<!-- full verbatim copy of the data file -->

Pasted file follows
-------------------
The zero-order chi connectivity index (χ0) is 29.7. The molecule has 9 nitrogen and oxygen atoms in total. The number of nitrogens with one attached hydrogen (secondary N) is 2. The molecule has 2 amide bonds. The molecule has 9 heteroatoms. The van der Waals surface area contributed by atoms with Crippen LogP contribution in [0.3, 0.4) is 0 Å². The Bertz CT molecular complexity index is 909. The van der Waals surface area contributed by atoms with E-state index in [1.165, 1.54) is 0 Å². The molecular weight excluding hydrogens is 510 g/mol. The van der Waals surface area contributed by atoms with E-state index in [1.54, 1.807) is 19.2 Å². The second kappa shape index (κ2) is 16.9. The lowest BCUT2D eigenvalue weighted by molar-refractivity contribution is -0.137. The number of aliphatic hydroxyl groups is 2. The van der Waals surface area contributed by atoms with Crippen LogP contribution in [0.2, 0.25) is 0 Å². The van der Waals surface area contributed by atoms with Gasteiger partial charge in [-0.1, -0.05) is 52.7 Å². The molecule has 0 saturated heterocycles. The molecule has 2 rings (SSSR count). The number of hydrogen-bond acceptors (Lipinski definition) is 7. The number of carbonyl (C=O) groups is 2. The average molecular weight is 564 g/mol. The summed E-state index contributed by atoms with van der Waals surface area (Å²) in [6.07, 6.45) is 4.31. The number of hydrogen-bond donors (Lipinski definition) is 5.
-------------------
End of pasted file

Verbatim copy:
The zero-order chi connectivity index (χ0) is 29.7. The molecule has 9 nitrogen and oxygen atoms in total. The number of nitrogens with one attached hydrogen (secondary N) is 2. The molecule has 2 amide bonds. The molecule has 9 heteroatoms. The van der Waals surface area contributed by atoms with Crippen LogP contribution in [0.3, 0.4) is 0 Å². The Bertz CT molecular complexity index is 909. The van der Waals surface area contributed by atoms with E-state index in [1.165, 1.54) is 0 Å². The molecular weight excluding hydrogens is 510 g/mol. The van der Waals surface area contributed by atoms with E-state index in [1.54, 1.807) is 19.2 Å². The second kappa shape index (κ2) is 16.9. The lowest BCUT2D eigenvalue weighted by molar-refractivity contribution is -0.137. The number of aliphatic hydroxyl groups is 2. The van der Waals surface area contributed by atoms with Crippen LogP contribution in [0.2, 0.25) is 0 Å². The van der Waals surface area contributed by atoms with Gasteiger partial charge in [-0.1, -0.05) is 52.7 Å². The molecule has 0 saturated heterocycles. The molecule has 2 rings (SSSR count). The number of hydrogen-bond acceptors (Lipinski definition) is 7. The number of carbonyl (C=O) groups is 2. The average molecular weight is 564 g/mol. The summed E-state index contributed by atoms with van der Waals surface area (Å²) in [6.07, 6.45) is 4.31. The number of hydrogen-bond donors (Lipinski definition) is 5.